Alessandro Meregaglia, an assistant professor and archivist/librarian at Albertsons Library, has embodied his role as an archivist by uncovering a lost piece of Idaho history.
Meregaglia was researching the history of Caxton Printers, the century-old, family-owned publisher in Caldwell, Idaho, when he discovered the unpublished manuscript of the “Boise Guide” written by Idaho novelist Vardis Fisher in 1938. Before Meregaglia found the guide, it sat, forgotten in a box in the Library of Congress, for 80 years.
Meregaglia described the guide as “an unfiltered look at Boise of the mid-1930s, the city in the years after the Great Depression.”
Rediscovered Books, the independent Boise bookstore, is publishing the manuscript for the first time in a book titled “Vardis Fisher’s Boise.” Meregaglia edited the text with Boise freelance editor Laura Wally Johnston. He wrote a new introduction for the 200-page book and added around 100 historic photographs. The book features a cover design by artist Ward Hooper, a Boise State alumnus.
Fisher’s guide teems with the facts he thought visitors should know. Idaho’s liquor laws didn’t allow establishments “catering to night-life” to serve alcohol, for example. Those establishments let patrons rent lockers to store their own liquor that bartenders would serve to them. Taxi fare within city limits was 25 cents for up to four passengers. Julia Davis Park boasted “excellent” clay tennis courts. The guide includes a tour from Boise to Table Rock via what was known as the “Skyline Drive.” The road, warned Fisher, was safe for experienced drivers, but not those unaccustomed to “moderately difficult mountain roads.” Some of the language Fisher used to describe Boise’s ethnic groups is offensive by modern standards. It’s of its time and preserved in the guide for historic accuracy.
Publishing the book is a thrill, said Bruce DeLaney of Rediscovered Books.
“We decided years ago that whenever we had the opportunity to bring local history to light, we would. Fisher was someone who was looking at Boise nearly 100 years ago. There are things in the book people will recognize, and things they won’t,” he said, noting Fisher’s unique voice and sensibilities.
Fisher’s acerbic style was one of the reasons the guide sat unpublished for so long.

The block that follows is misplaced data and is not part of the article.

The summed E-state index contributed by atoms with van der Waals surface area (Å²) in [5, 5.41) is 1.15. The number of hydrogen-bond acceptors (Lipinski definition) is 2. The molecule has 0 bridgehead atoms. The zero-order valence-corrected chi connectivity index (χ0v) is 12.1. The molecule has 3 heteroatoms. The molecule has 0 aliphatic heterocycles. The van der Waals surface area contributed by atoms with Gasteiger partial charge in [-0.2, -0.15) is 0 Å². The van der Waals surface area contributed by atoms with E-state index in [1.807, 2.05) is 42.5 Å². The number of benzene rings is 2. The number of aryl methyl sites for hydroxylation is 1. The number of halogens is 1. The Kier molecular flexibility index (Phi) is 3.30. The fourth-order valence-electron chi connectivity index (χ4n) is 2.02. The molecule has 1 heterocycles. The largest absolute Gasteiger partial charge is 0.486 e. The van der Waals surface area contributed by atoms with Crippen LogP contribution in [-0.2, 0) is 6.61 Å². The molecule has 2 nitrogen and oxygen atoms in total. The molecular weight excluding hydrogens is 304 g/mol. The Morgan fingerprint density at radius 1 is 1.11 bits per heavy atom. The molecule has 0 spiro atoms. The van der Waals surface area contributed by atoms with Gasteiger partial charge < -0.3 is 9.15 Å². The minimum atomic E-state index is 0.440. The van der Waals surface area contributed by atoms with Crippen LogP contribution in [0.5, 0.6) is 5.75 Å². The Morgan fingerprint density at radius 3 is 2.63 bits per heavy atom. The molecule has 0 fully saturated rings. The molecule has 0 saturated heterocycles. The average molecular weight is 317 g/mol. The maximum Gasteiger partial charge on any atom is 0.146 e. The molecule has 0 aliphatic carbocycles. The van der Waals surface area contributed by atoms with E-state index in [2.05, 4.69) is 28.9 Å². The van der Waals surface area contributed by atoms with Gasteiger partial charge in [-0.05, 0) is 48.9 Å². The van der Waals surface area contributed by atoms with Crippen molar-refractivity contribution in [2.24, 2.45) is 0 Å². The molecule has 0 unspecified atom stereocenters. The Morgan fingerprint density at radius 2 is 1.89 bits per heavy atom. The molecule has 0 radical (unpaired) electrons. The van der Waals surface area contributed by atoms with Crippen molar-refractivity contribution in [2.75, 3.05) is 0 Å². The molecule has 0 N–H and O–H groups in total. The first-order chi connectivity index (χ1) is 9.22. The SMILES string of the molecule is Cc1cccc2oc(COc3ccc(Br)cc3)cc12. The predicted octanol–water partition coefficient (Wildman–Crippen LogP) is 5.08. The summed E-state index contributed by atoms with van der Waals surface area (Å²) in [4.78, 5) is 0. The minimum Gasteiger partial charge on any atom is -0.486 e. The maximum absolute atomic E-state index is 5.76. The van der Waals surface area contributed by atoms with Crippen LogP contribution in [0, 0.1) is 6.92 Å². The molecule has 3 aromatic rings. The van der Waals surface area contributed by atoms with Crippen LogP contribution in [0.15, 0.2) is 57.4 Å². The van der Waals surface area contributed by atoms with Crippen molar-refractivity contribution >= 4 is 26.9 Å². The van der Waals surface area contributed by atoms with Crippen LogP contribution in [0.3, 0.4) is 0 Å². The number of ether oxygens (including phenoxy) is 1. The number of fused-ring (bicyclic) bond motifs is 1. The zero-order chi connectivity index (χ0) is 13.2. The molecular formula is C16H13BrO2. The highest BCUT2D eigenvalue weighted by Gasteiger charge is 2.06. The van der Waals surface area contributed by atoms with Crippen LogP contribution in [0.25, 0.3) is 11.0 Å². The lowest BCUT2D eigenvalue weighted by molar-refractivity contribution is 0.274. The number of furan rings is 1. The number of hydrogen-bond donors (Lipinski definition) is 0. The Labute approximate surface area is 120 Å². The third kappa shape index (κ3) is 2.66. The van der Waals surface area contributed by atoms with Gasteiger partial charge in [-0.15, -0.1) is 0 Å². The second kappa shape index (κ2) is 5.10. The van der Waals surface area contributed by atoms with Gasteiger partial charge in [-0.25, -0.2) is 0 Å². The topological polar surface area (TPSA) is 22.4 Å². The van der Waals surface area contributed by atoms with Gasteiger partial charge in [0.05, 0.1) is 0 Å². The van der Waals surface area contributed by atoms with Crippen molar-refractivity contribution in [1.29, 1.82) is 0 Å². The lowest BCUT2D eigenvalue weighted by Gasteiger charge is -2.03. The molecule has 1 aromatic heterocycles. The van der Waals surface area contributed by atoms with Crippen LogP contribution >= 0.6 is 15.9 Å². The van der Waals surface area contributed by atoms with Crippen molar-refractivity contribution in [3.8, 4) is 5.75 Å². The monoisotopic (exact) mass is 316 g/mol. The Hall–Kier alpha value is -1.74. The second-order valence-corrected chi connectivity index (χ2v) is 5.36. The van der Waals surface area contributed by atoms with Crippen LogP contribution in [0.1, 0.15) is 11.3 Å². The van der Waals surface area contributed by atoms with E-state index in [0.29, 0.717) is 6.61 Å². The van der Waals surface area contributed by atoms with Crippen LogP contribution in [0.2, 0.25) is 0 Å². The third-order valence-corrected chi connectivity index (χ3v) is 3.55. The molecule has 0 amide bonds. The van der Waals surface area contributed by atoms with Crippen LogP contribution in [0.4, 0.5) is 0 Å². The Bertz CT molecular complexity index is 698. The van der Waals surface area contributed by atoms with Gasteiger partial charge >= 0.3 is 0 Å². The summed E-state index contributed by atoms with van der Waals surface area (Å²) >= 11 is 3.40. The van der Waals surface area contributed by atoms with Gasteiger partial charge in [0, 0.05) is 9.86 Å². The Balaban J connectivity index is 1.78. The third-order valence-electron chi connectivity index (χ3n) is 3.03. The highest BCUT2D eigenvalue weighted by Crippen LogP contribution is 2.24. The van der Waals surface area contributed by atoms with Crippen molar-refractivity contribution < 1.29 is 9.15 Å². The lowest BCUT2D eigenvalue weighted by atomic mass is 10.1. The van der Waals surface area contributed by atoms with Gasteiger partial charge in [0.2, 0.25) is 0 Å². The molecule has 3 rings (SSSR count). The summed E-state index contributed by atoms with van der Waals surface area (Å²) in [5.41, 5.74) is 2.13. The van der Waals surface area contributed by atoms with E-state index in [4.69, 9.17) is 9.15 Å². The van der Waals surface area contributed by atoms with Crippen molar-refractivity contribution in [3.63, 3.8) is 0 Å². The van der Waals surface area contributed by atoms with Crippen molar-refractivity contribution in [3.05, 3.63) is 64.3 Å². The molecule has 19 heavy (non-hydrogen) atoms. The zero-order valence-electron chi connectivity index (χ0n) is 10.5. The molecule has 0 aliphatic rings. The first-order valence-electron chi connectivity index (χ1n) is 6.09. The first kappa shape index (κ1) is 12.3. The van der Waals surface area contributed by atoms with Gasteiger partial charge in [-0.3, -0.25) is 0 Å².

‘Bad boy of the Project’
Fisher, who died in 1968, wrote some 30 novels, as well as poetry and essays. He was born and raised in Eastern Idaho and spent the last three decades of his life in Hagerman. During the Great Depression, Fisher was part of the Federal Writers’ Project, a New Deal program that hired out-of-work writers, researchers, historians and others who produced thousands of publications, including oral histories, children’s books, and guide books for states and cities. Fisher worked for the Federal Writers’ Project from 1935-1939. During that time he was the principal author of three books on Idaho, including the critically-acclaimed “Idaho: A Guide in Word and Picture” in 1937.
“Idaho” was the first guide book published for any state, thanks to Fisher’s close relationship with James H. Gipson, owner of Caxton Printers, who accelerated its publication. This caused a bit of a scandal, said Meregaglia. Government officials had wanted the Washington D.C. guide to be published first. Henry Alsberg, director of the Writers’ Project, first bogged Fisher down with 2,000 revisions, then, when that didn’t work, Alsberg sent an assistant to Idaho to get Caxton to stop the presses. Fisher and Gipson plied the assistant with cocktails instead, and sent him back to Washington, said Meregaglia. The presses kept rolling, and Alsberg gave Fisher a nickname: “bad boy of the Project.”
This may have been prophetic.
A ‘provincial and reactionary town’
Following “Idaho: A Guide in Word and Picture,” Fisher wrote the “Boise Guide.” The Federal Writers’ Project required writers to find local sponsors in order to publish their work. Fisher shopped his guide around. The Boise City Council, the Idaho State Library and the Idaho State Historical Society all passed, said Meregaglia. They found Fisher’s writing and his appraisals of the capital city too opinionated.
To be sure, Fisher wrote tenderly of the city at times: “At night, searchlights make sorcerous loveliness of the gardens” (to describe Platt Gardens at the Boise Depot). But just as often, he called out the city’s shortcomings.
“Upon any of several streets can be found enough incongruous architectural ineptness to abash any lover of the beautiful,” he wrote. Without Boise’s many trees, he added, “the city would not inappropriately invite the metaphor of a peacock divested of its feathers.”
Frustrated with the guide’s cool reception, Fisher wrote to Alsberg. “I have no assurance yet we can get sponsorship for the ‘Boise Guide’ in this provincial and reactionary town.”
In time, Fisher departed from the Writers’ Project to pursue fiction. He left the manuscript behind.
Meregaglia’s discovery of the lost text came about as he researched Caxton, poring through books and papers. He kept noting references to the “Boise Guide.”
“A footnote in a book led me to an oral history with Fisher where he talked about the guide. That led me to the Library of Congress in Washington, D.C.,” said Meregaglia. He traveled there in summer 2018.
“I had a good idea of what box it would be in. I requested that box, and there it was,” said Meregaglia. “To finally see the manuscript and know that it was real and complete — it was a moment of great delight.”
Book Release Party
Rediscovered Books will host a release party for “Vardis Fisher’s Boise” at 7 p.m. on Jan. 30 at the store (180 N. 8th St). Meregaglia will be part of panel of experts who will put the “Boise Guide” in historical context.
– Story by Anna Webb